Maynard D.- c. 1832 - 1867
Isum W. - c. 1834 - 1861
Dexter Rival - 1835 - 1912
Emillus - 1837 - 1924
Mahlon - 1840 - 1861
Harriet - 1842 - 1861
Martha - c. 1853 - 1933

Maynard D. Case

Until just this week, I really didn't know much about Maynard, but a little persistence paid off, and I can now write his story.  
The oldest son of Caleb and Sophia Case was born about 1832 in New York, according to census records.  In both 1840 and 1850, he was enumerated with his parents in the Federal Census.  However, in 1860, an M. D. Case, 27 and born in New York, was living in Ophir Township, Butte County, California, with the nearest post office being Oroville.
A miner with $200 of personal goods, he was boarding with a widow and her daughter and three other miners.  So he likely had not married.  Was this Maynard D.?

As it turned out, it was.  Once I found this tombstone in the Old Oroville Cemetery, I knew Maynard Case had been located.

This stone was obviously erected by a loving family back home in Indiana.  With the emphasis on his hometown of Spencerville, Indiana and the verse indicating that he would never be forgotten, I could imagine a grieving family thousands of miles away when they heard of this adventurous son's death, alone in California.

But what was the rest of the story?  The next document discovered was a mention in the Sacramento Daily Union on March 21, 1859.  
"Butte County.  We notice in The Record of March 19, the annexed intelligence: 
A Chinaman was shot lately by M. D. Case, a miner, while robbing sluices."
Wow.  Hope it was just a wounding, but apparently Maynard had a mining claim to protect by this time.

A military land warrant dated October 25, 1861 was another clue, even though it was not originally made out to Maynard.
Abner Randall was awarded 160 acres for his military service in Captain Grayham's Company of California Volunteers.  This group fought against different Indian raids in California and also helped protect the overland mail routes.  This land patent noted that the land was assigned then to Maynard D. Case and then he passed it to Isaac Newton Webbin who currently had it.  So we know that Maynard was interested in acquiring land in Butte County.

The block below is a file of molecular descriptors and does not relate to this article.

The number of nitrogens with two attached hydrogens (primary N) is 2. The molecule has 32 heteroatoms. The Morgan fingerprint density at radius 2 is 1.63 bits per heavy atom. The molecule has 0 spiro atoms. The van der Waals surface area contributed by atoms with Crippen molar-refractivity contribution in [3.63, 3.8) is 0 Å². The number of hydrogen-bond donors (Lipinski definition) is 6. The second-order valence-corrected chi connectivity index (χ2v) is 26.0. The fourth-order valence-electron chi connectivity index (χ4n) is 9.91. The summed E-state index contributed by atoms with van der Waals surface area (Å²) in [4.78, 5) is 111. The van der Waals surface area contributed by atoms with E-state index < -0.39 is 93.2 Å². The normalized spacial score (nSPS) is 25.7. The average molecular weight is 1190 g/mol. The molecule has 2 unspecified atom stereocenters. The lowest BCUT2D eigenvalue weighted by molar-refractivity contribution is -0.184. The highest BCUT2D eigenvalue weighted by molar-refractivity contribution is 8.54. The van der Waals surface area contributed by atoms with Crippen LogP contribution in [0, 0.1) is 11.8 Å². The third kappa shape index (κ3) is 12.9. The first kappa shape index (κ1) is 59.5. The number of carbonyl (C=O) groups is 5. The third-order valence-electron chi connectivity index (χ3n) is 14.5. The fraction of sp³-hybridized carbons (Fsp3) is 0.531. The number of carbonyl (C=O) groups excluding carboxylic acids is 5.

By pure luck while browsing through a large file of unindexed probate records for Butte County 1866-1867 on (begin p. 974), I came upon fifty pages of estate files for Maynard D. Case, first filed on January 28, 1867, a week after his death.  The county administrator asked the court if he could be named administrator of Maynard's estate because
"...Maynard D. Case for many years a resident in this county (died) on or about the 22nd day of January A.D. 1867, making no will...and leaving no relations nor heirs in the state..and, at his death owned real estate to the probable value of about Five Hundred Dollars, located in the county."

A missing piece of this story is how Maynard's family was discovered back in Indiana.  It must have taken awhile because the first correspondence included in the file occurred in the fall of 1868 in response to a letter from the county administrator.  First, Maynard's brother, Emillus wrote:

" Spencerville, September 26, 1868
L. Van Orden, Esq.